A publication of Appalachian Voices


A publication of Appalachian Voices

Listen Here – Women Writing in Appalachia

Astute observations are not at all unusual in a Survey of American Literature course, usually arising out of lively discussions of what is to be found among the pages of college textbooks. Sandra L. Ballard, a teacher in the English

Book Reviews – Slow Road Home and Homeplace Geography

Slow Road Home: A Blue Ridge Book of Days. By Fred First. Goose Creek Press. 216 pages. $15.95 Fred First is a biologist, photographer, and writer who did what many simply dream of. Several years ago he quit his “day

Appalachian Voices volunteer delivers clean air message

At a moment when North Carolina’s strong clean air legislation seemed under attack on the federal level, Appalachian Voice volunteer Brenda Huggins showed how leadership and common sense can make an important political point. Huggins was concerned about the possibility

Buffalo Creek Survivor Testimonies

“It was a nightmare” Betty Tackett I took my children out of the house, and my husband ran across the railroad track to make sure the neighbors weren’t still in bed. He told me to take the children up off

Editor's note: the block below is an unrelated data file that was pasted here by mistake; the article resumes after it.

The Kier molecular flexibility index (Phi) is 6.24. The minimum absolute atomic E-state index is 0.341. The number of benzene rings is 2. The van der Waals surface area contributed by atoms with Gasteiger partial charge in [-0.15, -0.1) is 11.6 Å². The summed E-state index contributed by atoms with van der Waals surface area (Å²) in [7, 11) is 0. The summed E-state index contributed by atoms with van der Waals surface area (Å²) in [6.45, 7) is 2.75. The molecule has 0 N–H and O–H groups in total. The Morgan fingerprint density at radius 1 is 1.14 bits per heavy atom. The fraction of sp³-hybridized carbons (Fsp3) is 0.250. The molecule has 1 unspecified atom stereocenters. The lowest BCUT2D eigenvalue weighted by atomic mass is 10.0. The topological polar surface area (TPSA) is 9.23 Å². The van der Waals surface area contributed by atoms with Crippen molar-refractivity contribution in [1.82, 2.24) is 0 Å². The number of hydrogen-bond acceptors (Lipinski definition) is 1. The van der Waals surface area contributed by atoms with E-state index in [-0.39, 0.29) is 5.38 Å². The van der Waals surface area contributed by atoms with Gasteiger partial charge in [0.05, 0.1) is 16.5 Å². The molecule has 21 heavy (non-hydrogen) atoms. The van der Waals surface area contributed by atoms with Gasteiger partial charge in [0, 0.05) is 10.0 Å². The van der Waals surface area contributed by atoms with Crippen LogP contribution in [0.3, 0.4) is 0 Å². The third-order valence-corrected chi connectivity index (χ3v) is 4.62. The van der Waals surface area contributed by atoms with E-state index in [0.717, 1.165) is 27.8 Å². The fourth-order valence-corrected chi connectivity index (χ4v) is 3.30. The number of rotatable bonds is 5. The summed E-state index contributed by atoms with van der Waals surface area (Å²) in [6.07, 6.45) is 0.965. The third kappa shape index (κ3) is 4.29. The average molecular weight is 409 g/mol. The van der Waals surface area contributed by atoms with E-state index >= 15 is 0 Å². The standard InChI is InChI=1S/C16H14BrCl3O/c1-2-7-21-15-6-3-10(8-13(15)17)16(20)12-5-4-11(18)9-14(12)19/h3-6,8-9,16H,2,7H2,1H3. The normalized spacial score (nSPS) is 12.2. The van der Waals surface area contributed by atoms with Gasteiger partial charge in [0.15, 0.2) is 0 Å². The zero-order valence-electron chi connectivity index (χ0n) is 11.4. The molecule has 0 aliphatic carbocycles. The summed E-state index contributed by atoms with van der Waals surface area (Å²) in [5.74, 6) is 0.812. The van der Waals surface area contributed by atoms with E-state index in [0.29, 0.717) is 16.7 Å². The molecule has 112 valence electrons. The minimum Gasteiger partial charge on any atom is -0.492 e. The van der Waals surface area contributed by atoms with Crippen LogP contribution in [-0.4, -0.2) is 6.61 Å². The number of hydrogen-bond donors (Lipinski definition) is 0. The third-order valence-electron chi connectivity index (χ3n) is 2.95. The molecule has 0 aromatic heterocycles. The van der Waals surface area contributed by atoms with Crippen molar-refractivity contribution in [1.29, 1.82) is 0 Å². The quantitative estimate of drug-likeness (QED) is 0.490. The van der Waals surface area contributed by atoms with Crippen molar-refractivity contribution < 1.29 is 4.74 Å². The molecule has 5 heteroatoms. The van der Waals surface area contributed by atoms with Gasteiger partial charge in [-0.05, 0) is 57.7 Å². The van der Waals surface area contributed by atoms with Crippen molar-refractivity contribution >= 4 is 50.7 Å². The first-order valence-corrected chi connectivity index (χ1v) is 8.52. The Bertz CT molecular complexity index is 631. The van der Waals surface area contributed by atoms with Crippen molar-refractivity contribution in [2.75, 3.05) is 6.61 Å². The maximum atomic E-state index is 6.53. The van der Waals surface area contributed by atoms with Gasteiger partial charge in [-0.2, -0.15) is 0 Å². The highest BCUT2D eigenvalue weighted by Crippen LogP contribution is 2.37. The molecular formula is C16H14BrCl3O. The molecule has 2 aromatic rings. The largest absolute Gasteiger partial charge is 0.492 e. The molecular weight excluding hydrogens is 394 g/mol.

Appalachian Women: A Vital Role in the Drama

images/voice_uploads/Mimi.Pickering.treeless.in..gif With a long history of organizing and activism, Appalachian women have played vital roles in the drama of this mountainous region. Activists such as Anne Barton, Aunt Molly Jackson, and Widow Combs, all who hail from the first half

So Cool – Winter hiking offers peace and solitude

Appalachia may be famous for its colorful fall foliage, But autumn gives way to an equally enchanting wonderland of snow covered hills, frozen waterfalls and the promise of evergreens speckled throughout hillsides. Hiking in the wintertime gives you a new

Two Catholic Sisters: Working in the Web of Life

For the past 26 years, Sister Beth Davies has lived in one of the most remote towns of southwestern Virginia, in a little coal camp called St. Charles. Her “holler” literally dead ends into a mountain, but it is neither

The virtues of the hickory tree

images/voice_uploads/nn.p23.hickory.gif When European settlers arrived in America, they found an abundant nut tree unknown in the Old World. Native Americans had a curious practice of pounding the nuts and tossing them into boiling water. The heat separated a cream-colored oily

Buffalo Creek – 35 years later

images/voice_uploads/Tacket.gif Imagine. You’re cooking breakfast. Suddenly, the lights blow out. A low rumbling sound like an explosion echoes down the hollow. You run outside. Someone screams: “The dam has broke!” You grab the children and run uphill — any direction

Meet Appalachian Voices Youngest Volunteer

When asked what Olivia “Blue” Stegall thought of mountaintop removal coal mining she described it as “eeewy.” This was the word that Appalachian Voices’ youngest and highly dedicated volunteer had to say about people blowing up the mountains. Blue, a